Thursday, May 14, 2009

Life Found a Way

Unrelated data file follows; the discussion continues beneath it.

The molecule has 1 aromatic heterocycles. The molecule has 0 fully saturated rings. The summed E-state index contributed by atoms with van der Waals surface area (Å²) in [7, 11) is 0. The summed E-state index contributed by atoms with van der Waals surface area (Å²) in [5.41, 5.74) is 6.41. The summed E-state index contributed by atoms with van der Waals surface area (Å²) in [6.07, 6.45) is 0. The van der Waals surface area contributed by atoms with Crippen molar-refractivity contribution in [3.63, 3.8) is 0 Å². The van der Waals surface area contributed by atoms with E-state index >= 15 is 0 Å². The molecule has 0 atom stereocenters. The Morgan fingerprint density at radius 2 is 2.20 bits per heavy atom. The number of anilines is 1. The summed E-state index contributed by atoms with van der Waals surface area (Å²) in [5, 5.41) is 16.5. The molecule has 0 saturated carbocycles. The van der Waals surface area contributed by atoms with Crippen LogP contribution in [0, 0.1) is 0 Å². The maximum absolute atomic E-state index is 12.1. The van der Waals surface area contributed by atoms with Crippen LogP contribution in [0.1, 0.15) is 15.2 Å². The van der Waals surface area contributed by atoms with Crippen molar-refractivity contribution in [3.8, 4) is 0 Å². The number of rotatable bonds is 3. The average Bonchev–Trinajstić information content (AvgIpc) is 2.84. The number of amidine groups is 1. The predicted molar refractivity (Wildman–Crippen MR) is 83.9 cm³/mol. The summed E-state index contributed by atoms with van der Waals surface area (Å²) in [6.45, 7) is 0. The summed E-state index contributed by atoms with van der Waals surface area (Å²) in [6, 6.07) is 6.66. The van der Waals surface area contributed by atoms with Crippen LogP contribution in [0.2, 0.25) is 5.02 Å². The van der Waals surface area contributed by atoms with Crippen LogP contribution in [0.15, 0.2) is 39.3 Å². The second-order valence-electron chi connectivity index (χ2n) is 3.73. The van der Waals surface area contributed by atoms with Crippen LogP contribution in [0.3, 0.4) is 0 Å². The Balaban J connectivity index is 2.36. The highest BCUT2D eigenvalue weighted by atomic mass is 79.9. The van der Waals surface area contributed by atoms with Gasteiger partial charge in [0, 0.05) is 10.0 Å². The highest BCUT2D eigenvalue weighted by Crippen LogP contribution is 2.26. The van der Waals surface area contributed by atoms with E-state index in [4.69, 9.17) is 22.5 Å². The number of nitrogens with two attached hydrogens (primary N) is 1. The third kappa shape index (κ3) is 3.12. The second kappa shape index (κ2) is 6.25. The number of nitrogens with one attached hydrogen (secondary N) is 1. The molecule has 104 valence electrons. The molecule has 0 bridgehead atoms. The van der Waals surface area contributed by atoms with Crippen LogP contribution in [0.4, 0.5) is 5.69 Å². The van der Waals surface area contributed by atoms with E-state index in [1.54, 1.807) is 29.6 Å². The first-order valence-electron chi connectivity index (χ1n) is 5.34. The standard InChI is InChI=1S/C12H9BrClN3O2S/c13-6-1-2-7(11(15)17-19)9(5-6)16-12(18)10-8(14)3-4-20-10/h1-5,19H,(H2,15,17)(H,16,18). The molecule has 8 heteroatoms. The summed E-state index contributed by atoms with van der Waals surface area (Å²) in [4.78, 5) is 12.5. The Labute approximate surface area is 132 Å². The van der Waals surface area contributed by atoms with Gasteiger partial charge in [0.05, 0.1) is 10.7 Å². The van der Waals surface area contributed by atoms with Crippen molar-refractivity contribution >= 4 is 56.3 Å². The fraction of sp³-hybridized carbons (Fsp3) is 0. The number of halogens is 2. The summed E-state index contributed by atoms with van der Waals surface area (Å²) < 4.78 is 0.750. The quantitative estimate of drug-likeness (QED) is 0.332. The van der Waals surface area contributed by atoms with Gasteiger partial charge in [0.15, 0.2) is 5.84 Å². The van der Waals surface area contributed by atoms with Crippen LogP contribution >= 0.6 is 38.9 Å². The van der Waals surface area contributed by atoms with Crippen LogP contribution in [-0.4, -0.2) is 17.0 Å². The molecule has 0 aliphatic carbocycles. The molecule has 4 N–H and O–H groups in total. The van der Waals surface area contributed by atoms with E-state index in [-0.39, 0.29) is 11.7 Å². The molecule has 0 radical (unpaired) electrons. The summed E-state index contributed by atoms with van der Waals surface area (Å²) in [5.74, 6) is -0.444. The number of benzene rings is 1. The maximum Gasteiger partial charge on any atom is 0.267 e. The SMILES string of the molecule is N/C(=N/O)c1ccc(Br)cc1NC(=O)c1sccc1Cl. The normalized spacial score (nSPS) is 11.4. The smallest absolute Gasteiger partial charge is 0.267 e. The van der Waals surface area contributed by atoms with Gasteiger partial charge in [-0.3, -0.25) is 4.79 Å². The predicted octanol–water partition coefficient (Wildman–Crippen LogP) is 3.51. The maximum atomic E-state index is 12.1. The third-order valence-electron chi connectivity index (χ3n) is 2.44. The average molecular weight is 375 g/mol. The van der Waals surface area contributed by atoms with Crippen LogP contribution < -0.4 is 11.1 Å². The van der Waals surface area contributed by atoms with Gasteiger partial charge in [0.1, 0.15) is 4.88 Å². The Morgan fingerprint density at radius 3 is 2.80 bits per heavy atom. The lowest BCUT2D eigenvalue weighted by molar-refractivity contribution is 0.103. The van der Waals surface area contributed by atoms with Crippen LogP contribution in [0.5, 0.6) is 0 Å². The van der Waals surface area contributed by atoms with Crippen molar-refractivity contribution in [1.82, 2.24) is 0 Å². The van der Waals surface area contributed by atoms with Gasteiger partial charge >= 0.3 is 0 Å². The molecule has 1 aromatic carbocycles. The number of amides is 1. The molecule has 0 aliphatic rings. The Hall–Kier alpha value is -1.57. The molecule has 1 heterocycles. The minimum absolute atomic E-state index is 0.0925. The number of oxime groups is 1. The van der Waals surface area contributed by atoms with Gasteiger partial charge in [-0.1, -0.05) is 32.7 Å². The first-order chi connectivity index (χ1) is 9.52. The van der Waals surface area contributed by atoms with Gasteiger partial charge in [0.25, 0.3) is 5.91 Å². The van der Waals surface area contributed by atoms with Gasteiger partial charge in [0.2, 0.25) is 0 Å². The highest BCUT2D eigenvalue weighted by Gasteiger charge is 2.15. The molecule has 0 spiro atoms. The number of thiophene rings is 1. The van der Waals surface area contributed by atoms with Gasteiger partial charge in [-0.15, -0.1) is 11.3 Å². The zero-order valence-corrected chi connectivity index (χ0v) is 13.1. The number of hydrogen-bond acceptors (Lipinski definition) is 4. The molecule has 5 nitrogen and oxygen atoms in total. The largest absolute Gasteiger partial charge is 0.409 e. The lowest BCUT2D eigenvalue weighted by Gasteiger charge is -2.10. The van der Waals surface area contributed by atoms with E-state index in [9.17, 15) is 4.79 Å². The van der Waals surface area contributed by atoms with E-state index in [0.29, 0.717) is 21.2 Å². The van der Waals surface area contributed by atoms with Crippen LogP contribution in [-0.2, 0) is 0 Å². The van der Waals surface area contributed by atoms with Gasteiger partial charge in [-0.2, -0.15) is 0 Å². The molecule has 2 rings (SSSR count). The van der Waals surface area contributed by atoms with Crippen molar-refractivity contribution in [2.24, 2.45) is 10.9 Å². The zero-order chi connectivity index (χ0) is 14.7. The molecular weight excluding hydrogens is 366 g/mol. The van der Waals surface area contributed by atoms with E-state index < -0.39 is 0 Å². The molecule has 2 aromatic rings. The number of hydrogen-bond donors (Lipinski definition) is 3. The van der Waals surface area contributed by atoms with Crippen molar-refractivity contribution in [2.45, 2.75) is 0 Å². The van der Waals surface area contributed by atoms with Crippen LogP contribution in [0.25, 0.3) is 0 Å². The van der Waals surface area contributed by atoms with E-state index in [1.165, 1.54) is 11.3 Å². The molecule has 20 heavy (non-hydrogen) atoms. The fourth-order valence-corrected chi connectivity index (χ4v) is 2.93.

For a while now, we’ve known that the formation of RNA was probably the first step on the road to the emergence of life from Earth’s primordial ooze. It’s the single-stranded ancestor of DNA, the building block of biology that all creationists don’t really get and that all rapists ultimately fear. RNA still exists in our cells, flittering here and there, transferring information. So we know what it’s made of. Only, we couldn’t synthesize it ourselves. Until now, apparently. Scientists at the University of Manchester have created RNA from its base components through a process not unlike what could have happened in Earth’s younger years. Basically, the component molecules were combined through a series of condensations and evaporations, which was the key in making the whole thing work. Previously, scientists had been trying to just slap all of RNA’s ingredients together in an old pickle barrel. Or something like that. More (and better informed) details here. And thanks to Tim for the link.

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